Mindfulness practice is an excellent means to help students learn how to listen "for real." Barry Boyce talks to musician, educator and meditator Adam Berstein about a jazz mindfulness program making a difference for teens in Brooklyn.

Adam Bernstein (back row, right) with students from the Jazz Mindfulness Program he leads in Brooklyn, New York. Photo by Ian Case

We are creatures built for listening, not only with our ears, but with every part of our being. In studies of empathy, neuroscience is now showing us just how attuned we are to picking up signals from others around us and from our environment generally. We swim in a sea of sensations and we are apparently well equipped to take it all in. Nevertheless, it seems hard for us to scale back the part of us that generates output, that is overeager to contribute its two cents. So often, when we could be listening, we are strategizing about the next thing to say, or otherwise dwelling in the internal chatter so familiar to anyone who has tried to still the mind for more than two minutes.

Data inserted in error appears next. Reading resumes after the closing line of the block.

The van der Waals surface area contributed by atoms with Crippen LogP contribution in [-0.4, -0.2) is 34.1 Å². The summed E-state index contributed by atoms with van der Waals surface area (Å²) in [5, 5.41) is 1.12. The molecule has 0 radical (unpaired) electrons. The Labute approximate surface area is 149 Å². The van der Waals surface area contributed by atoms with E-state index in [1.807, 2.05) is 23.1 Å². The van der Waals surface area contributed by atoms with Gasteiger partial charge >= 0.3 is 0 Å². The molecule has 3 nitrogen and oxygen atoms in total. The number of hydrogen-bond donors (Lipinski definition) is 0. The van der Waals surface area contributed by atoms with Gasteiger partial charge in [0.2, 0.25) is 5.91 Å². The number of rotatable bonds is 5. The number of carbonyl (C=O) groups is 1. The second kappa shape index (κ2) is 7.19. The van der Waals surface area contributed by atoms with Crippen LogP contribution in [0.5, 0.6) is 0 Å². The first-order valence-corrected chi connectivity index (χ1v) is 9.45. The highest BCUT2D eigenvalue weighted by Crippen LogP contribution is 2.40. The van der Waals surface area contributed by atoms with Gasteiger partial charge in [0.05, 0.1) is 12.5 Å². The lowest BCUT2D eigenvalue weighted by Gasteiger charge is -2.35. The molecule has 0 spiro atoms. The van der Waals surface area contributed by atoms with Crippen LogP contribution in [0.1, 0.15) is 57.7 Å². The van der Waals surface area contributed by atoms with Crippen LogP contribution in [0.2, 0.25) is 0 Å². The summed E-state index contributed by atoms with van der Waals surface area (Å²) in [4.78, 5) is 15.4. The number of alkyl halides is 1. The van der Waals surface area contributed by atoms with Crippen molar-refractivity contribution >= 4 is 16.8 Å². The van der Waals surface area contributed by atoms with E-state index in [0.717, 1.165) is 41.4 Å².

Improvisational music relies on our innate ability to listen fully and to let something emerge out of that, in a spontaneous, almost magical way. Perching on the edge of our seat while someone else is playing, trying to figure out how to have our moment on the stage, doesn’t lead to good improvising. To truly listen is one of the hardest skills to cultivate, but it is central to jazz improvisation. Adam…